In 1995 I took a series of panoramic photos and made sketches to explore how Paradise Wood, the new woodland that I was creating for the Northmoor Trust, would fit in the landscape of the future.  I was developing Paradise Wood as a new woodland and a centre for forestry research.  My vision was to plant miles of new hedgerows, and to sow a new wildflower meadow in which I would plant some oak trees to create pasture woodland.

Paradise Wood SE panorama 1995
Paradise Wood SE panorama 1995

The view-point chosen was the south-east corner (OS Grid Reference SU562932), looking north-west across the large farmland site that was designated for the new woodland in southern Oxfordshire, England.  You can see in the photograph above that the flat landscape was mostly featureless, with no hedgerows and few trees, and wall-to-wall with wheat.  Look carefully at the righthand side of the photograph and you can spot the young large-leaved lime trees that had been recently planted alongside the road to create an avenue.  These were the first trees I planted on the site, in winter 1992/93.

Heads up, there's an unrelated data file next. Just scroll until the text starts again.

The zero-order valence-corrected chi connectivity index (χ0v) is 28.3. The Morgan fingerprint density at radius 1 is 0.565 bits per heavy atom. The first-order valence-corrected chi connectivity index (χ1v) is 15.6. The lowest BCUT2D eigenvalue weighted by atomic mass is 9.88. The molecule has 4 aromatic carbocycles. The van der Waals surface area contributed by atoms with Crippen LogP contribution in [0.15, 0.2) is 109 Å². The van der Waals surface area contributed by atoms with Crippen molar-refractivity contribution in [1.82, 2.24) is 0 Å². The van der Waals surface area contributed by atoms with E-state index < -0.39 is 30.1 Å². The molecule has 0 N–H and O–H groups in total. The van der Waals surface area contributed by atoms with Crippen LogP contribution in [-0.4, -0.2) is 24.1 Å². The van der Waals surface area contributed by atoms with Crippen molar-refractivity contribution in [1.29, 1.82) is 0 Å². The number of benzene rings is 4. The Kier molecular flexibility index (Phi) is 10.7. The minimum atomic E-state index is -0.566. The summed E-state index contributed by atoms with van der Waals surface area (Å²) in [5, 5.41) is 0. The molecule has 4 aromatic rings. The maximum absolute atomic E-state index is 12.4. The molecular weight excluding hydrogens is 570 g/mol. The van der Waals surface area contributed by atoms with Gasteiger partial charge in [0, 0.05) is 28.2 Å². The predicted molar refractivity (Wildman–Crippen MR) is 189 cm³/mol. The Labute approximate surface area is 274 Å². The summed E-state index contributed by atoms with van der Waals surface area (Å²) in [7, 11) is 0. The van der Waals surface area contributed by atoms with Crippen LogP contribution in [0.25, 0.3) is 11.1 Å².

Panorama landscape sketches 1995
Panorama landscape sketches showing actual (1995) and future (2050) views

The sketches above depict the same view and were made in 1995.  I also included a vision for how the same view might appear fifty five years later in 2050.  Notice that I had illustrated the planting of the new hedge to the left (west).

Panorama view in July 2010 from the SE

So, here is the view taken this year in July 2010.  Although only 15 years later the transformation of the landscape is dramatic.  The hedgerow on the left is looking mature.  The wildflower meadow in the foreground is rich with colour and life,  and a new footpath crosses the meadow towards the growing woodland.  The lime avenue to the right is thriving.    Also notice the feature oak trees starting to become prominent landscape features near the back of the meadow as a pasture woodland in the future.  You can see an interesting aerial view of the meadow and woodland in Google Maps.

Gabriel Hemery

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